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Publication numberUS3567685 A
Publication typeGrant
Publication dateMar 2, 1971
Filing dateAug 26, 1969
Priority dateAug 26, 1969
Publication numberUS 3567685 A, US 3567685A, US-A-3567685, US3567685 A, US3567685A
InventorsBialous Charles A, Evans Milton L
Original AssigneeGen Electric
Export CitationBiBTeX, EndNote, RefMan
External Links: USPTO, USPTO Assignment, Espacenet
Polymer of a dihydric phenol and an imide
US 3567685 A
Abstract  available in
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Claims  available in
Description  (OCR text may contain errors)

United States Patent ABSTRACT OF THE DISCLOSURE A composition consisting of the reaction product of a dihydric phenol, a particular imide and a carbonyl halide wherein the particular imide is either or mixtures thereof. In the formulas, R is divalent hydrocarbon radical containing 1 to 25 carbon atoms and X is either a carboxyl, a mercapto, a hydroxyl or a secondary amino group.

HOOC =COOH This invention is a continuation-in-part of US. patent application Ser. No. 603,463 filed Dec. 21, 1966, now abandoned.

This invention is directed to particular novel carbonate polymers and in particular novel copolymers prepared by reacting a dihydric phenol, a particular imide and a carbonyl halide.

Polycarbonates are a relatively new class of thermoplastics that have recently become a fast growing commercial product. They are a member of the tough thermoplastic family and exhibit excellent properties of toughness, flexibility, impact resistance, high heat distortion temperature, etc. These polycarbonates are generally prepared by reaction bisphenol-A and phosgene. However, while the polycarbonates enjoy many of these excellent properties, they have certain drawbacks in that they have poor resistance to certain chemicals. In addition, there is an increasing demand for thermoplastic materials having even higher heat distortion temperatures since there is a demand thereof in areas where resistance to high temperatures are needed.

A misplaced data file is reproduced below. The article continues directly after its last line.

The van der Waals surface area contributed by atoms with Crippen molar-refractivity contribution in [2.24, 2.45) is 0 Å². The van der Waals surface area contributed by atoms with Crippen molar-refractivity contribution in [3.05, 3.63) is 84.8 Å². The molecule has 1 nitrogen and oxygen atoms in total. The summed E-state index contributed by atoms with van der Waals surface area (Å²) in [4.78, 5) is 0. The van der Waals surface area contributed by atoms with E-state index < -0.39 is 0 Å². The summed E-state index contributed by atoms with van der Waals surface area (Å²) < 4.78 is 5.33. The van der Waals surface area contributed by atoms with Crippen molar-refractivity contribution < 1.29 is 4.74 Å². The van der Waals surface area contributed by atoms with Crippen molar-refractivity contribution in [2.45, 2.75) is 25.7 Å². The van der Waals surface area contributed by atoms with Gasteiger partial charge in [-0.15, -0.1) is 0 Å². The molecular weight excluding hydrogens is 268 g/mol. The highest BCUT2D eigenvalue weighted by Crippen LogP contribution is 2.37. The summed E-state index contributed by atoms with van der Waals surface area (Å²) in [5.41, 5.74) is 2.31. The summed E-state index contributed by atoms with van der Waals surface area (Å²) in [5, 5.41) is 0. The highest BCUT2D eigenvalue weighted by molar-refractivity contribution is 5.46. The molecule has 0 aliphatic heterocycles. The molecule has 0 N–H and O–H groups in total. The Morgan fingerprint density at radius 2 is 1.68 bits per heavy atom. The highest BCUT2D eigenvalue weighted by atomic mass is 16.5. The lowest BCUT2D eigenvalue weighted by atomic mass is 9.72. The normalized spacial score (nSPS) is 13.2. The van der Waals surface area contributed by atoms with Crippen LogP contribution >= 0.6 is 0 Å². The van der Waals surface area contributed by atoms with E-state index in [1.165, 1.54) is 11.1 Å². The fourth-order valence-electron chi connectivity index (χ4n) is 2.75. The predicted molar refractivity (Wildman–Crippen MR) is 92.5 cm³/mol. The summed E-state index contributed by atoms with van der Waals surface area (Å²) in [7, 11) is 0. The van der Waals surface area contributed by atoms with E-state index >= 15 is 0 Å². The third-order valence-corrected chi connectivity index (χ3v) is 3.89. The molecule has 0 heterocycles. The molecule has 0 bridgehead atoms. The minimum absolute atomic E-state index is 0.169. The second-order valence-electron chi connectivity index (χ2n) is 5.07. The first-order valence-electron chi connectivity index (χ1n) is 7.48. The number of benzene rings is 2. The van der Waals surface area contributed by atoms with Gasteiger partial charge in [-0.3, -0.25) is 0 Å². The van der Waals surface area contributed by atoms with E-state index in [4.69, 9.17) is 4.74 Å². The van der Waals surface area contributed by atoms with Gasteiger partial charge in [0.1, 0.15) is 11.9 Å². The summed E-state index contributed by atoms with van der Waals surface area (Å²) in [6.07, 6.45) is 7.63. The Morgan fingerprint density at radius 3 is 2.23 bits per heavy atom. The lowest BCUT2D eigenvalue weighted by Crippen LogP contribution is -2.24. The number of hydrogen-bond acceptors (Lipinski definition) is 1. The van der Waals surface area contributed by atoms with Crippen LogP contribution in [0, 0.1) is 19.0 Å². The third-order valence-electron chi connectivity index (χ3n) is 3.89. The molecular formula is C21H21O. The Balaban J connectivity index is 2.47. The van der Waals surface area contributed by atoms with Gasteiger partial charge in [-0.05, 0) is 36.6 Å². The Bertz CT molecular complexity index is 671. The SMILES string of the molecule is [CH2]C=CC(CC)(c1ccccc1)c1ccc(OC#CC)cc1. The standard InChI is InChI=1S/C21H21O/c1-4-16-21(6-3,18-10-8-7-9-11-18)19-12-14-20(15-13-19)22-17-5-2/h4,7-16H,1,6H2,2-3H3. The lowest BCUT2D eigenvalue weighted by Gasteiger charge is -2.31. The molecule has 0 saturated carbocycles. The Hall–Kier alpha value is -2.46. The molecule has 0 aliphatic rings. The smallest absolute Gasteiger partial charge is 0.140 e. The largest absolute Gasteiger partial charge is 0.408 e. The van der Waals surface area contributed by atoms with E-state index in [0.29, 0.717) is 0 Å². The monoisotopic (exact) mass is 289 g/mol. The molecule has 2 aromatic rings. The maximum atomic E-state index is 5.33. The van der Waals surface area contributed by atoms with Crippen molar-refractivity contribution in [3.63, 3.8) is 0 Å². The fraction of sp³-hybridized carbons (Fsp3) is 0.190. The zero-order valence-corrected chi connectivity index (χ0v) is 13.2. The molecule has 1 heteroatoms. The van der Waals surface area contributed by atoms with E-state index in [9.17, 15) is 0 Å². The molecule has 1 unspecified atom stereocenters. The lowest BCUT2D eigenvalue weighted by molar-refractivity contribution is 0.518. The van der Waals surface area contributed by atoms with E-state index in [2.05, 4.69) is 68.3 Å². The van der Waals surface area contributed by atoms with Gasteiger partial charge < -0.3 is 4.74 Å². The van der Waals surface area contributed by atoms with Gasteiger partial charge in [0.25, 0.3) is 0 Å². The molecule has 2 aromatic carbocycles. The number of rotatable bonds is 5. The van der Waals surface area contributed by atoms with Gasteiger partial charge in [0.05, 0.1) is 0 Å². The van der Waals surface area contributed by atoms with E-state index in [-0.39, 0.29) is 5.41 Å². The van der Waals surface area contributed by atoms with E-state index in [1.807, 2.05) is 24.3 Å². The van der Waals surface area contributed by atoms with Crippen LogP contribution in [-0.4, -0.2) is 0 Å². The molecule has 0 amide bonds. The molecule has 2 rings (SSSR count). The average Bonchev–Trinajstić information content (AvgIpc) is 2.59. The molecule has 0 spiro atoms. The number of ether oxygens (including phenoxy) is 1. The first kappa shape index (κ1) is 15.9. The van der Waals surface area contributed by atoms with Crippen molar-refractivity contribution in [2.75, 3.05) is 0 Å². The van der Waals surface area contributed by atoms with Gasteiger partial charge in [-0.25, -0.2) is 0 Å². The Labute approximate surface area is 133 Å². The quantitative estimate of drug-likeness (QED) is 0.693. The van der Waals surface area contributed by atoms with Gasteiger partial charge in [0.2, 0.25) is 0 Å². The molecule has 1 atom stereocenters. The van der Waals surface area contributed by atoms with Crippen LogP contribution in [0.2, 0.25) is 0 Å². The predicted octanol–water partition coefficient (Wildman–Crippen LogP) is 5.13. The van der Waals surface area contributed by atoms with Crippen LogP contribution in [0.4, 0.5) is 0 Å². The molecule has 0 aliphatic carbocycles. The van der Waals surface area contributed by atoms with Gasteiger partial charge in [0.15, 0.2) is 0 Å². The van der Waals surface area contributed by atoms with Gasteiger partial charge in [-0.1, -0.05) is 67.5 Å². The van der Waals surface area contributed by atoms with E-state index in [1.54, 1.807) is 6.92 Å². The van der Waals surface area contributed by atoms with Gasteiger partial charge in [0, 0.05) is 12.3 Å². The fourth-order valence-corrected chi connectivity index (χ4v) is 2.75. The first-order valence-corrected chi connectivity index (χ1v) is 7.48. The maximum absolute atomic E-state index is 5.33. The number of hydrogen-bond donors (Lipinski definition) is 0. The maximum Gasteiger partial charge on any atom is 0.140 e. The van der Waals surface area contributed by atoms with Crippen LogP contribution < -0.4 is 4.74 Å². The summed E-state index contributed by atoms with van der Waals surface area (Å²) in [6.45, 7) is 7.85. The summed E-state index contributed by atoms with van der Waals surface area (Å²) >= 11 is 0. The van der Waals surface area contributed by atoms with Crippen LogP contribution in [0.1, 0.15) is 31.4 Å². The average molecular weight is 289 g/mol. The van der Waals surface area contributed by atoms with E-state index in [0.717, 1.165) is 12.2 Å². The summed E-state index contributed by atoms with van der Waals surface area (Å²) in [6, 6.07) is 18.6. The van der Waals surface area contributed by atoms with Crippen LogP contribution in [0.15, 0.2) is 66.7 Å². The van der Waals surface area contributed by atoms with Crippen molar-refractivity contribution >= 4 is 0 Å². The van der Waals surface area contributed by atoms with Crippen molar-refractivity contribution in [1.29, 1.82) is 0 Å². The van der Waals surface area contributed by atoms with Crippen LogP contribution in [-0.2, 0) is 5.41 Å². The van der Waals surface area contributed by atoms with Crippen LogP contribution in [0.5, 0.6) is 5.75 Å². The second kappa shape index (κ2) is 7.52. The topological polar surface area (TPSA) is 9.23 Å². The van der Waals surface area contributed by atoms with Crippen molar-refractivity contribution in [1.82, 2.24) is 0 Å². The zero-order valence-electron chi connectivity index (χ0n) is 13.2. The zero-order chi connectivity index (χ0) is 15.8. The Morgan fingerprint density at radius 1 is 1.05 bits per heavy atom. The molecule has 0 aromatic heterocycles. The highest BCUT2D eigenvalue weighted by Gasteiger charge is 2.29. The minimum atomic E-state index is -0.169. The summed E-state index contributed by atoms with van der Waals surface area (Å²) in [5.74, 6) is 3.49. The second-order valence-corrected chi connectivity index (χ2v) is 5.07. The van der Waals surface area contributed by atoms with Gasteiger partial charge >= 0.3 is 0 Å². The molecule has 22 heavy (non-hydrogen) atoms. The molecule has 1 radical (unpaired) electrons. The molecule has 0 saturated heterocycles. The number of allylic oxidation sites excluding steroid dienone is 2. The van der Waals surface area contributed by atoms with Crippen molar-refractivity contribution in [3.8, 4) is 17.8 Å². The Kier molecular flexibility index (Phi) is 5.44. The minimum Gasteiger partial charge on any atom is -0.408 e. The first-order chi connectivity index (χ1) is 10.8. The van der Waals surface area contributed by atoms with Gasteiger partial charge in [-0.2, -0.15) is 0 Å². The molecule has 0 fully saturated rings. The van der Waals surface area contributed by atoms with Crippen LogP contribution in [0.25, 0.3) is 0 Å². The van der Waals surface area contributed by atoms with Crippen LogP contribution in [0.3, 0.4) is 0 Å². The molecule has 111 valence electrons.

It has been surprisingly discovered taht much greater resistance to certain chemicals and higher heat resistance can be achieved by preparing particular carbonate copolymers while the copolymers still retain the very excellent properties of toughness, flexibility, etc. These copolymers have excellent resistance to such chemicals as carbon tetrachloride, gasoline, phosphate esters, etc. and have high heat distortion temperatures.

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Therefore, it is an object of this invention to provide a particular novel carbonate copolymer.

These and other objects of this invention will become apparent to one skilled in the art from the following detailed description thereof.

Briefly, according to this invention, the foregoing and other objects are attained by reacting a dihydric phenol, a particular imide and a carbonyl halide. The particular imide employed herein is selected from the group consisting of:

N-R-X HOOC- ii 0 and N-R-N HO 0 o- -0 0 011 if n O O and mixtures thereof. R in the above formulas is a divalent hydrocarbon radical and contains 1-25 carbon atoms and is selected from the group consisting of arylene, alkyl-arylene, aryl-alkylene, cycloalkylene, alkylene and heterocyclic, and X is a mono functional group selected from the group consisting of a carboxyl, a mercapto, a hydroxyl and a secondary amino group.

The following examples are set forth to illustrate more clearly the principle and practice of this invention where parts or percentages are mentioned, they are parts or percentages by weight.

EXAMPLE I This example is directed to preparing an imide employed in the practice of this invention for preparing the novel carbonate copolymer.

One mole of trirnelletic anhydride is reacted with one mole of p-aminobenzoic acid in dimethyl formamide. The mixture is heated at reflux conditions for about two (2) hours. Water and dimethyl formamide are distilled off. A precipitate is formed and the mixture is cooled to room temperature. The precipitate is filtered, dried at about C. and recrystallized from pyridine. The imide so obtained is 4-carboxy-N-(4-carboxyphenyl) phthalimide as determined by infrared spectrum analysis and carbon/hydrogen/nitrogen elemental analysis and has the following chemical configuration:

EXAMPLE II Example I is repeated except that p-aminophenol is employed herein in place of the p-aminobenzoic acid. The resulting imide is 4-carboxy-N-(4-hydroxyphenyl) phthalimide as determined by the same analyses as employed in Example I and has the following configuration.